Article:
Tomorrow, Theresa May and Jeremy Corbyn will go head to head as they battle to be prime minister of the UK. But should the Conservatives win, what will the future hold for the healthcare sector?
On June 8th, citizens across the UK will head to their local polling station to cast a vote that will determine who the country’s next prime minister will be. Usually, a General Election occurs every five years, meaning that the UK’s next scheduled election was due to be held in May 2020.
However, following the UK’s shock vote to leave the European Union (EU), the sitting prime minister David Cameron stepped down from his role as leader after campaigning to Remain a part of the Union.
He told the British public that they required “fresh” leadership to take the country in the right direction when leaving the EU. Former home secretary Theresa May stepped forward to lead the UK, despite having also campaigned for the country to Remain in the EU. Because of these unique circumstances, Mrs May was named prime minister without being elected.
With much uncertainty and conflict in parliament surrounding Brexit procedures, last month Mrs May called a snap election. She argued that her election decision was to give voters a say in who they wanted to lead the country into a post-Brexit Britain.
While the scale of funding for health and care services in the UK may seem huge - in the UK the NHS bill is nearly £124 billion in 2017/18, accounting for 15 per cent of all public spending - in reality, when spread across the country, there is a need for further funds. This means that whichever party wins the upcoming election, commitments for NHS spending will not be marginal. Instead, these will be at the heart of tax and spending policy.
According to The Health Foundation, there are three main healthcare issues that the new government must quickly address. The foundation argues that:
While immediate issues will be at the forefront of the government's agenda, long-term plans must also be addressed. They are crucial for the UK to keep up the increasing and ageing population, rising chronic disease levels, to meet public expectations for healthcare, and to fund new technologies and medical advances. With the Office of Budget Responsibility (OBR) claiming that funding pressure will rise by over four per cent a year in real terms in the next decade, it’s clear that the coming years will be a challenge for any government.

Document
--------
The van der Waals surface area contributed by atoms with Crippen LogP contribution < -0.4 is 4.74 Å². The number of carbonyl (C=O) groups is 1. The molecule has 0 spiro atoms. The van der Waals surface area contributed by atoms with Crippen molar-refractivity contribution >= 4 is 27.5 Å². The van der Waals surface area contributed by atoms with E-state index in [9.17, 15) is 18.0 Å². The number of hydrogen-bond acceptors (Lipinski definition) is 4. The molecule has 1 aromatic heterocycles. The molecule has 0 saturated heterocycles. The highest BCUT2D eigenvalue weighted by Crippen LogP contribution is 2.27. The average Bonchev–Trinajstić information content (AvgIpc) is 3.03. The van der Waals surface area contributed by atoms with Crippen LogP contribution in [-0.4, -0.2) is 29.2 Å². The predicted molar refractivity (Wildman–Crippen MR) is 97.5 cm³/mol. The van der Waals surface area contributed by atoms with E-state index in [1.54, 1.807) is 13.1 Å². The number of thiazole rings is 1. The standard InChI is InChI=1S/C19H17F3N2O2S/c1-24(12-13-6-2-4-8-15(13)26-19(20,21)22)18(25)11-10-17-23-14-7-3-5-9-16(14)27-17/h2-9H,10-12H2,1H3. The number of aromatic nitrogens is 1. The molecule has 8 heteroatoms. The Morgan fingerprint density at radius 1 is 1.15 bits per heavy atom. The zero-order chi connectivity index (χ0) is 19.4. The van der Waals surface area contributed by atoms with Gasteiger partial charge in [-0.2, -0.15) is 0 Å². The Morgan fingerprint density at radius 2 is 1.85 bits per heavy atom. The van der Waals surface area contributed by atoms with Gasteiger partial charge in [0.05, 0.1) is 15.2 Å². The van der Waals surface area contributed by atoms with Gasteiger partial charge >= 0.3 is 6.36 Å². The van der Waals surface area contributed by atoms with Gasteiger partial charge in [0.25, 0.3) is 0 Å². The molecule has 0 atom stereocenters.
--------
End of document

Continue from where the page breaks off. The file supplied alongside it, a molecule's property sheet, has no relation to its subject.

Under Mrs May, the Conservative government pledges to “introduce the most ambitious programme of investment in buildings and technology the NHS has ever seen”. This means that the party would back the recommendations of Sir Robert Naylor’s review of NHS Property and Estates, which called for a £10 billion investment in healthcare premises to deliver NHS England’s Five Year Forward View.
The Tory manifesto also claims to provide exceptional healthcare “whenever, wherever, delivered by an NHS with the money, buildings and people it needs”. It states that currently, the legislative landscape is dominating the government’s own health reforms and hampering the Five Year Forward View or undermining local or national accountability, they will fix it.
However, in the meantime, Mrs May has identified the internal market as a key problem for the current healthcare system, because it is too expensive to run and can fail to work in patients' interests.